Table of Contents


Chapter 1


The University of the New World consists of the directed energies of its Members-students, faculty, and friends. It faces toward the world of the future. Its mission is to design and activate beneficial world forms. It organizes and studies its many fields of knowledge with this mission in mind. All disciplines are construed broadly as applied disciplines, oriented toward a future world that enjoys a peaceful order; there, organization is decentralized and autonomous, people have equal opportunities and the goods of life are produced in relation to humanistic and ecological needs.

Emphasis is placed upon learning methods of decision in social affairs, regardless of the field of learning in which a person is principally involved. Thus we may increase the intelligence and effectiveness of Members in the larger environment.

Membership in the University, a concept that embraces both faculty and students, is open to persons of all ages and [educational levels, and to those who may wish part-time as well as full-time involvement.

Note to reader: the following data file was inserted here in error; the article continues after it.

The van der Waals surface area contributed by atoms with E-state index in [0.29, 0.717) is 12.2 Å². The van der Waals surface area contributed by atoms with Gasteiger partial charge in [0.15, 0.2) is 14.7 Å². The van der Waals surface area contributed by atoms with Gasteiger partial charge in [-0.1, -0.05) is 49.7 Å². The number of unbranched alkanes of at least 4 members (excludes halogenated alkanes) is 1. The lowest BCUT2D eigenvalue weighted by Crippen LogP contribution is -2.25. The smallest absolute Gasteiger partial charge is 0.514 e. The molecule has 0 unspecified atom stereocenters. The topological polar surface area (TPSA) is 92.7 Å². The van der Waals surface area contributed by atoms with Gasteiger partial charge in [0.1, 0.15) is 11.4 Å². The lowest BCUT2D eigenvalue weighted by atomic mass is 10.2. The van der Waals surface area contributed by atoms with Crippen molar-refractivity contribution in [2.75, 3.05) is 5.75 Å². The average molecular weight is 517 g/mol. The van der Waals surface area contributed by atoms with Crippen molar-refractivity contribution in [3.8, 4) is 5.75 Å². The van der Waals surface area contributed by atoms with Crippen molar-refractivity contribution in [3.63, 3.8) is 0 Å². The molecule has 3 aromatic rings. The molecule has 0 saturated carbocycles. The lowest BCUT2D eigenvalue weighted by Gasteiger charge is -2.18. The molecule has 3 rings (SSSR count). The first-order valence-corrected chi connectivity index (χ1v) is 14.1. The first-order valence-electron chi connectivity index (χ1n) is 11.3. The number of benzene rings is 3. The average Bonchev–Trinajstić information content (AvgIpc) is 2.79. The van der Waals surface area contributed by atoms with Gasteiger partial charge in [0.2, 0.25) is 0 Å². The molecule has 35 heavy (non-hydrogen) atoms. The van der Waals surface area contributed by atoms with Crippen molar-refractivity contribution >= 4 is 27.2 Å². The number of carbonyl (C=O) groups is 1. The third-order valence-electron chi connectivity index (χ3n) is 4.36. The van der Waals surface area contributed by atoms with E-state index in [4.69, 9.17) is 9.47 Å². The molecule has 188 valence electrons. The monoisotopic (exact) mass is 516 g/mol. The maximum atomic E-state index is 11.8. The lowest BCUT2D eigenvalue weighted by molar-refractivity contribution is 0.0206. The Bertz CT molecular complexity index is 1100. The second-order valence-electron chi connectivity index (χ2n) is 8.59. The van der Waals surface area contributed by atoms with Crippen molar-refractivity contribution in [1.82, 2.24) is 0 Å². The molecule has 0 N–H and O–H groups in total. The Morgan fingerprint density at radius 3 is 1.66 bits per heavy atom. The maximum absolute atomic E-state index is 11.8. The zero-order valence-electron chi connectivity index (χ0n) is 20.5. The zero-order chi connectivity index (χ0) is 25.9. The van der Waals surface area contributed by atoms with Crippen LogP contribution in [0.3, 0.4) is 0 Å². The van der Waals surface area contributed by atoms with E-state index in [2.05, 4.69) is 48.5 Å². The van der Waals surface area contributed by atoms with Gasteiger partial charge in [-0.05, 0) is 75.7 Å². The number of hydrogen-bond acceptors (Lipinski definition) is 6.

The University is open year-around. A person may join or leave in any month of the year. The University will seek to establish itself in other countries. This will be done through membership groups and through the formation of associated Universities.

Most Members (faculty and students) will be from the USA at the start. Actual forms and substance will depart sharply from conventional American and European academia; still, Europeans will probably call it "American" and Americans will call it "something new", "a departure", "radical", "a real alternative."


Students, faculty, and friends of the University, having passed through families, universities, governments, businesses and churches, can agree on the reality: the institutions of the world are generally failing; the future of man is bleak.

The University of the New World seeks to reverse present failures in favor of the future. A university is the best instrument available to man for this purpose. It can bring to bear on world problems every discipline, every skill, every kind of person. It can live on little and travel far.

In an age when universities are failing and closing down, it is nevertheless logical and necessary to start up a new one. For, though cries of anguish and defeat arise from hundreds of institutions of higher learning, we have yet to see a glad surrender to the inevitable, a great reorientation promised and achieved. It is not contempt for the accomplishments of the past, but rather a confidence engendered from having experienced its successes that bespeaks a new university as the means to an authentic futurism.